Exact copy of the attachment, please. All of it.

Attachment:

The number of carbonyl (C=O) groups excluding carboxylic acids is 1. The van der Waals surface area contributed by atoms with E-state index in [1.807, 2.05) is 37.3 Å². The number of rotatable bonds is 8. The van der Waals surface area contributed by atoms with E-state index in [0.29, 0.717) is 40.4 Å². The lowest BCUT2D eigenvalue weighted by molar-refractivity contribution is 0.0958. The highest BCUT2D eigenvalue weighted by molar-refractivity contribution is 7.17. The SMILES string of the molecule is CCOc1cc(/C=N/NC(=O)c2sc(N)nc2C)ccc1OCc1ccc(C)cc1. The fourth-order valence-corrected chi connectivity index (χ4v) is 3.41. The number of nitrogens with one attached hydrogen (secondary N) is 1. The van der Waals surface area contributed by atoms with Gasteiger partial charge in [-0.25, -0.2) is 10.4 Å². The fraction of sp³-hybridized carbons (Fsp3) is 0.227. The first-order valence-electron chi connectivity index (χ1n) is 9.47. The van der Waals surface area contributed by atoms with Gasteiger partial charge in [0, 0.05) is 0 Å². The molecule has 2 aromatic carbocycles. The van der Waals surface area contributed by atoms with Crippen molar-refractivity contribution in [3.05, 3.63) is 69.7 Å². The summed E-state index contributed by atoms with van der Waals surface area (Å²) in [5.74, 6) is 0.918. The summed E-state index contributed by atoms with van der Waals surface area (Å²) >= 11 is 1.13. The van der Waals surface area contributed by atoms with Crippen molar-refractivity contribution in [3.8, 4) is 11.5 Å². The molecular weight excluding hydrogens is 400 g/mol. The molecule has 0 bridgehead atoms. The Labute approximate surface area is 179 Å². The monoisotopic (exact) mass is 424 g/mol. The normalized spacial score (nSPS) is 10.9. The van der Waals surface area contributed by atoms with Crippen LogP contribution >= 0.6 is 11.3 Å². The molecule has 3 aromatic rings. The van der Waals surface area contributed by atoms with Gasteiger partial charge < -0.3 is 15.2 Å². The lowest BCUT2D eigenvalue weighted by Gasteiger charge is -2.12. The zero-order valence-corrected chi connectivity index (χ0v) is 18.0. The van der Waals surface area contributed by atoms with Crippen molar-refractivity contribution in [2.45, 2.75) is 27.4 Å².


The number of carbonyl (C=O) groups excluding carboxylic acids is 1. The van der Waals surface area contributed by atoms with E-state index in [1.807, 2.05) is 37.3 Å². The number of rotatable bonds is 8. The van der Waals surface area contributed by atoms with E-state index in [0.29, 0.717) is 40.4 Å². The lowest BCUT2D eigenvalue weighted by molar-refractivity contribution is 0.0958. The highest BCUT2D eigenvalue weighted by molar-refractivity contribution is 7.17. The SMILES string of the molecule is CCOc1cc(/C=N/NC(=O)c2sc(N)nc2C)ccc1OCc1ccc(C)cc1. The fourth-order valence-corrected chi connectivity index (χ4v) is 3.41. The number of nitrogens with one attached hydrogen (secondary N) is 1. The van der Waals surface area contributed by atoms with Gasteiger partial charge in [-0.25, -0.2) is 10.4 Å². The fraction of sp³-hybridized carbons (Fsp3) is 0.227. The first-order valence-electron chi connectivity index (χ1n) is 9.47. The van der Waals surface area contributed by atoms with Gasteiger partial charge in [0, 0.05) is 0 Å². The molecule has 2 aromatic carbocycles. The van der Waals surface area contributed by atoms with Crippen molar-refractivity contribution in [3.05, 3.63) is 69.7 Å². The summed E-state index contributed by atoms with van der Waals surface area (Å²) in [5.74, 6) is 0.918. The summed E-state index contributed by atoms with van der Waals surface area (Å²) >= 11 is 1.13. The van der Waals surface area contributed by atoms with Crippen molar-refractivity contribution in [3.8, 4) is 11.5 Å². The molecular weight excluding hydrogens is 400 g/mol. The molecule has 0 bridgehead atoms. The Labute approximate surface area is 179 Å². The monoisotopic (exact) mass is 424 g/mol. The normalized spacial score (nSPS) is 10.9. The van der Waals surface area contributed by atoms with Crippen LogP contribution >= 0.6 is 11.3 Å². The molecule has 3 aromatic rings. The van der Waals surface area contributed by atoms with Gasteiger partial charge < -0.3 is 15.2 Å². The lowest BCUT2D eigenvalue weighted by Gasteiger charge is -2.12. The zero-order valence-corrected chi connectivity index (χ0v) is 18.0. The van der Waals surface area contributed by atoms with Crippen molar-refractivity contribution in [2.45, 2.75) is 27.4 Å².